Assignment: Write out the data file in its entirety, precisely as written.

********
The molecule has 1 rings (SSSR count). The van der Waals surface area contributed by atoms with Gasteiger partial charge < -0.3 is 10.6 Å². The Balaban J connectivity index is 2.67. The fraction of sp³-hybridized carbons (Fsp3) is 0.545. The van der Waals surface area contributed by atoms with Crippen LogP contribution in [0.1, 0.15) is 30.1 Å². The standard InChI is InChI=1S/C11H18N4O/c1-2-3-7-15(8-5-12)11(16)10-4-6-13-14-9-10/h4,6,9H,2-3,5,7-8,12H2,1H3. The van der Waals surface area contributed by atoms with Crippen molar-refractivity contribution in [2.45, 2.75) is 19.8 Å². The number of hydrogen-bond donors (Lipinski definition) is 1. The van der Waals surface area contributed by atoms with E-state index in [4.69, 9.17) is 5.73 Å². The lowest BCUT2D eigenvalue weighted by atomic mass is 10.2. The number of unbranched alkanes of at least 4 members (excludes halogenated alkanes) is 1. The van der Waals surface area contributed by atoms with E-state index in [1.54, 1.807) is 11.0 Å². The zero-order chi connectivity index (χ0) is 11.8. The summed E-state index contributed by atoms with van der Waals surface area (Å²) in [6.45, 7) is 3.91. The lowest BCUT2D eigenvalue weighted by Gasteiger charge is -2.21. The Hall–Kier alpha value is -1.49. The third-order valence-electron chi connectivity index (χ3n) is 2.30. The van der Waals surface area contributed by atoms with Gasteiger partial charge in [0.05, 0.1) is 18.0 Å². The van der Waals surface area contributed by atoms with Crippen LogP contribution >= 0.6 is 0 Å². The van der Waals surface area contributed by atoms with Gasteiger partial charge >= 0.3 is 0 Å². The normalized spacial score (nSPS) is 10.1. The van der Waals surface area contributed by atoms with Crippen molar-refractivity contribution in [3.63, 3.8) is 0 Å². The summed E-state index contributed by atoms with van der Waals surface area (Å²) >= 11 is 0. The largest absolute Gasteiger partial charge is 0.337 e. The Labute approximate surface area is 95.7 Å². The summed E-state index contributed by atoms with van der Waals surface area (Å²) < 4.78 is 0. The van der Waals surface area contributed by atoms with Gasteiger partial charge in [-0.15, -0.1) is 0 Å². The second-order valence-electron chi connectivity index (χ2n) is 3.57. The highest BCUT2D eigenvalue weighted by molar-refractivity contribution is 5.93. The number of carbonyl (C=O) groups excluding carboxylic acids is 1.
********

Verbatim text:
The molecule has 1 rings (SSSR count). The van der Waals surface area contributed by atoms with Gasteiger partial charge < -0.3 is 10.6 Å². The Balaban J connectivity index is 2.67. The fraction of sp³-hybridized carbons (Fsp3) is 0.545. The van der Waals surface area contributed by atoms with Crippen LogP contribution in [0.1, 0.15) is 30.1 Å². The standard InChI is InChI=1S/C11H18N4O/c1-2-3-7-15(8-5-12)11(16)10-4-6-13-14-9-10/h4,6,9H,2-3,5,7-8,12H2,1H3. The van der Waals surface area contributed by atoms with Crippen molar-refractivity contribution in [2.45, 2.75) is 19.8 Å². The number of hydrogen-bond donors (Lipinski definition) is 1. The van der Waals surface area contributed by atoms with E-state index in [4.69, 9.17) is 5.73 Å². The lowest BCUT2D eigenvalue weighted by atomic mass is 10.2. The number of unbranched alkanes of at least 4 members (excludes halogenated alkanes) is 1. The van der Waals surface area contributed by atoms with E-state index in [1.54, 1.807) is 11.0 Å². The zero-order chi connectivity index (χ0) is 11.8. The summed E-state index contributed by atoms with van der Waals surface area (Å²) in [6.45, 7) is 3.91. The lowest BCUT2D eigenvalue weighted by Gasteiger charge is -2.21. The Hall–Kier alpha value is -1.49. The third-order valence-electron chi connectivity index (χ3n) is 2.30. The van der Waals surface area contributed by atoms with Gasteiger partial charge in [0.05, 0.1) is 18.0 Å². The van der Waals surface area contributed by atoms with Crippen LogP contribution >= 0.6 is 0 Å². The van der Waals surface area contributed by atoms with Gasteiger partial charge >= 0.3 is 0 Å². The normalized spacial score (nSPS) is 10.1. The van der Waals surface area contributed by atoms with Crippen molar-refractivity contribution in [3.63, 3.8) is 0 Å². The summed E-state index contributed by atoms with van der Waals surface area (Å²) >= 11 is 0. The largest absolute Gasteiger partial charge is 0.337 e. The Labute approximate surface area is 95.7 Å². The summed E-state index contributed by atoms with van der Waals surface area (Å²) < 4.78 is 0. The van der Waals surface area contributed by atoms with Gasteiger partial charge in [-0.15, -0.1) is 0 Å². The second-order valence-electron chi connectivity index (χ2n) is 3.57. The highest BCUT2D eigenvalue weighted by molar-refractivity contribution is 5.93. The number of carbonyl (C=O) groups excluding carboxylic acids is 1.